Mr Ramaphosa is in line to take over from President Jacob Zuma as the ruling party's leader, but faces strong challenge from outgoing Africa Union Commission chairperson Nkosazana Dlamini-Zuma.
"A leader that is capable of uniting the movement, the ANC-led alliance and a leader that is comfortable working with the working class leadership".
This is despite the party saying the union federation had jumped the gun by making statements on the party's hotly contested leadership race set to come to a head during the ANC's 54 national elective conference in December 2017.
"The ANC does not meddle in the election of leadership of Cosatu and its affiliates", the party said in a November 18 statement.
And today the National Union of Metal Workers of South Africa slammed Cosatu's backing of Ramaphosa.
No one has declared an ambition to run but informal positioning is well under way, with the ANC split between backers of Ramaphosa, a former anti-apartheid leader popular with investors, and those who feel he would be too pro-business.
Worker federation Cosatu has announced its endorsement for deputy president Cyril Ramaphosa as the next president of the party.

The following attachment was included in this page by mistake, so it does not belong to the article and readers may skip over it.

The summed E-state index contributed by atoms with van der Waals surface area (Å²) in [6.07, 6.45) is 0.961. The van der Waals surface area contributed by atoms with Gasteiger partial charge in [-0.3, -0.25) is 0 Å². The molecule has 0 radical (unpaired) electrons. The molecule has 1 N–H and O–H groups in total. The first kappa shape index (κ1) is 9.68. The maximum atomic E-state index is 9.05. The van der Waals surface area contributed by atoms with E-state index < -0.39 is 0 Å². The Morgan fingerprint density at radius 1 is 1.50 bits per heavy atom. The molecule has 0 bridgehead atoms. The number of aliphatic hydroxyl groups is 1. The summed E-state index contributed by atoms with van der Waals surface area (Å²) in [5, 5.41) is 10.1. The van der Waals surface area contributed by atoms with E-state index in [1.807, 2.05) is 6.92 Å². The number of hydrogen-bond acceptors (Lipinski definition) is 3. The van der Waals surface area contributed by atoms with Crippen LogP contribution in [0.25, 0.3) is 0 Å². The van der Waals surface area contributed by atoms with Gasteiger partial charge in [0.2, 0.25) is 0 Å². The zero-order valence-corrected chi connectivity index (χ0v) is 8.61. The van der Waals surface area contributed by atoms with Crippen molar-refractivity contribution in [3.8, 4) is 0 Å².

Numsa said that an ANC government led by Ramaphosa would be no better than the current Zuma-led government.
"It (the ANC) will continue to consolidate the power of the white monopoly capitalism and to reassure credit ratings that South Africa is a good place to invest and exploit our natural resources and cheap labour", said Numsa general secretary Irvin Jim.
The ANC's dominance of South Africa since apartheid's demise means it is widely expected to win the 2019 election, making its next leader nearly certain to become president.
Cosatu General Secretary Bheki Ntshalintshali confirmed this at the trade union federation's press briefing following a three day Central Executive Committee (CEC) meeting.
However, Matuba said they were still waiting for ANC processes where they would be able to lobby on the "proper platforms" of the organisation.
"Next year we will be launching our programme on the women who will be ready to lead the country... if women lead, the poverty, unemployment, inequality and gender based violence would be reduced", she said. The inquiry into Phiyega had been completed by the Claassen commission, with Zuma expected to receive the report before the end of this year.